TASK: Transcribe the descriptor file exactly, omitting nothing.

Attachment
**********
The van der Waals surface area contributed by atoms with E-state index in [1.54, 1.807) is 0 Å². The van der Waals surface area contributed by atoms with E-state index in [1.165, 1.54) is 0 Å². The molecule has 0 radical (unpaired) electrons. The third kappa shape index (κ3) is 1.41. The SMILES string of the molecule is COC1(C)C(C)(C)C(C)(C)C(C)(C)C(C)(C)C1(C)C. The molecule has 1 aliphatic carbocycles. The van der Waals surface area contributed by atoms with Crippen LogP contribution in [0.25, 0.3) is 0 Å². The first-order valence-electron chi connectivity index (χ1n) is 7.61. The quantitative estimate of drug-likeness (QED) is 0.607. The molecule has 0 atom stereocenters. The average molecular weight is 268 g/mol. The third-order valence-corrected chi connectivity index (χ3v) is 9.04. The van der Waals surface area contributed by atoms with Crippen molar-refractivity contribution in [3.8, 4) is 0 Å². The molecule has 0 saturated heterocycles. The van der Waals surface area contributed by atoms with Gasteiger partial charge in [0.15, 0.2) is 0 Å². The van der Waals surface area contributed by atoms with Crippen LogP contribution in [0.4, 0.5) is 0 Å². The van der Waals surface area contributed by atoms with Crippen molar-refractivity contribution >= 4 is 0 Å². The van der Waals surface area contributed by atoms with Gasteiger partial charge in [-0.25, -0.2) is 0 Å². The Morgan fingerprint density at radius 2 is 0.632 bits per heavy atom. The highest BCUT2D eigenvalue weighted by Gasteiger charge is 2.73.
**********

The van der Waals surface area contributed by atoms with E-state index in [1.54, 1.807) is 0 Å². The van der Waals surface area contributed by atoms with E-state index in [1.165, 1.54) is 0 Å². The molecule has 0 radical (unpaired) electrons. The third kappa shape index (κ3) is 1.41. The SMILES string of the molecule is COC1(C)C(C)(C)C(C)(C)C(C)(C)C(C)(C)C1(C)C. The molecule has 1 aliphatic carbocycles. The van der Waals surface area contributed by atoms with Crippen LogP contribution in [0.25, 0.3) is 0 Å². The first-order valence-electron chi connectivity index (χ1n) is 7.61. The quantitative estimate of drug-likeness (QED) is 0.607. The molecule has 0 atom stereocenters. The average molecular weight is 268 g/mol. The third-order valence-corrected chi connectivity index (χ3v) is 9.04. The van der Waals surface area contributed by atoms with Crippen molar-refractivity contribution in [3.8, 4) is 0 Å². The molecule has 0 saturated heterocycles. The van der Waals surface area contributed by atoms with Gasteiger partial charge in [0.15, 0.2) is 0 Å². The van der Waals surface area contributed by atoms with Crippen LogP contribution in [0.4, 0.5) is 0 Å². The van der Waals surface area contributed by atoms with Crippen molar-refractivity contribution >= 4 is 0 Å². The van der Waals surface area contributed by atoms with Gasteiger partial charge in [-0.25, -0.2) is 0 Å². The Morgan fingerprint density at radius 2 is 0.632 bits per heavy atom. The highest BCUT2D eigenvalue weighted by Gasteiger charge is 2.73.